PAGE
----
Forklift batteries are heavy duty industrial batteries, sometimes called traction batteries, usually made up of high amp hour 2 volt lead acid cells assembled (series) in a case in quantities to add up to the forklift operating voltage, be it 12 volt, 24 volt, 36 volt, 48 volt or 72 volt. Most are 36 or 48 volt. There are some forklifts that use or have been converted to multiple traditional lead acid batteries like 4D, 8D, or even deep cycle marine batteries like Group 31 units. This tutorial does not pertain to those. For those situations see the tutorials on batteries and charging at Chargingchargers.com.
Because of the construction of forklift batteries, they have certain characteristics differing from regular (smaller) lead acid batteries. Lifespan of lead acid batteries is directly related to the thickness of the positive plates, the thicker the better for deep cycling life. This is why 6 volt golf cart batteries (thick plates) will last longer than the same amp hour pack made up of 12 volt batteries. Automotive battery plates are about .040 inch thick, while a golt cart battery will be about .070 to .100 inch thick. Forklift batteries ordinarily are .250 inch or thicker, and use lead-antimony for plate material. This material increases plate life, but increases water loss and gassing, so proper maintenance is mandatory for good battery life. Water levels should never be allowed to drop below the top of the plates. Rapid sulfation can occur, which decreases battery capacity and eventually life.
A lot of traditional lead acid batteries of 250 amp hours and under (deep cycle marine, etc.), are recommended to be charged at a level of .1C, which is 10% of battery amp hour capacity. Some batteries have this printed right on them. For example, .1C of a 100 amp hour battery is .1 x 100 = 10 amp charge rate. Forklift battery chargers are usually sized at .14C to .20C, or 14% to 20% of battery amp hour capacity. It is important to know the ah rating of your battery, if you aren't replacing an existing charger, or to check if the existing charger is sized correctly. You can go a little larger in the charger sizing, but risk overcharging the battery and decreasing its life if you go too large. You can undersize a little, but going too small risks undercharging the battery, and not stirring the battery chemistry sufficiently, not to mention working the charger harder than necessary. Forklift battery cells (and UPS backup type 2 volt cells) are taller than regular lead acid batteries, and the electrolyte can stratify over time, with different concentrations of acid at different levels. A good, properly sized charger deals with this, during the charge cycle, and with an equalizing cycle. Remember, a forklift battery costs more than a proper charger, particularly the PBM units we carry.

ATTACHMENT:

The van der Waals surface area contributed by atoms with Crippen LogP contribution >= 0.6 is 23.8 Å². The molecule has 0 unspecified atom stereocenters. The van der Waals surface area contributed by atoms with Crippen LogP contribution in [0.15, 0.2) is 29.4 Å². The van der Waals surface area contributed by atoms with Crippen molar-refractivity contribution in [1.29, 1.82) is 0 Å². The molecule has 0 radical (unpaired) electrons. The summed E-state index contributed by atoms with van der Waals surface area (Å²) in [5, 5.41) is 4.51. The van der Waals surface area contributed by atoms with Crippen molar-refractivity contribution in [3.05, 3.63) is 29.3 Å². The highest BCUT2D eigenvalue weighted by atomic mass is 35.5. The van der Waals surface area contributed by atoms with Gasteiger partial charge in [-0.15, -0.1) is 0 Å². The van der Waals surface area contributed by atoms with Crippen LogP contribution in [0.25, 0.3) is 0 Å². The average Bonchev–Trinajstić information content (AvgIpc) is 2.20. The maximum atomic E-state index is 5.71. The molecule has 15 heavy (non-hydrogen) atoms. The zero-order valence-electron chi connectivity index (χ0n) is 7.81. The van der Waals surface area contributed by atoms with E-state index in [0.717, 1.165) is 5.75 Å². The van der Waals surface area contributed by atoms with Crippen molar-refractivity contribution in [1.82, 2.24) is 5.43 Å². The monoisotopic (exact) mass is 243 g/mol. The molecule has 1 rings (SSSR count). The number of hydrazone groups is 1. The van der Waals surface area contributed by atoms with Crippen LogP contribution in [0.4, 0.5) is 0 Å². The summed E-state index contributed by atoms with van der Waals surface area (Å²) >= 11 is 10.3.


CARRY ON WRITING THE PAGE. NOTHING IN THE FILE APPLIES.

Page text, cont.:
Most forklift batteries are designed for 1500 cycles or more, a cycle being defined as discharged 80% (20% charge left in the battery). A complete discharge/charge cycle every day (5 days a week) works out to a little more than 5 years. Forklifts that are not used to this degree (a lot aren't) and are properly charged/maintained can see 15 years or more battery life. Forklift batteries used in solar setups or similar applications where the depth of discharge is not as severe can last 25 years or more. While some recommend waiting until a forklift battery is discharged 80% before recharging, there are others who believe the less deep the discharge, the more cycles to be expected. We fall into this category, especially using a microprocessor controlled charger like these PBM units, charging at 50% or so, or at least once a week for infrequently used lifts.
Forklift batteries should never be completely discharged (basically the lift won't move). They should be charged while there still is 20% charge or higher left in the battery. Deep discharge can damage the battery and/or some forklift electrical components including the motor. Some chargers look for a specific battery voltage before they initiate a charge cycle (to be sure they are hooked to a battery), and a deep discharge may drop battery voltage below this threshhold, so the charger won't work, requiring a service call. The battery may not take a full charge after this, and sulfate due to incomplete charge cycles.
Lead acid battery discharge is not a linear function, from nominal battery voltage (i.e. 36 volts) to zero. To put battery voltage versus charge state in perspective - a healthy, fully charged 12 volt lead acid battery will be 12.7 to 12.8 volts (high performance batteries even higher). At 11.9 volts, a 12 volt battery is effectively discharged. You can pull them lower than this (not much useable power), or if not charged they will continue to drop voltage, but this is where damage occurs. An 80% discharged battery (12 volt) measures about 12.0 volts. Multiply these numbers by 2, 3, or 4 for 24, 36 or 48 volt forklift batteries.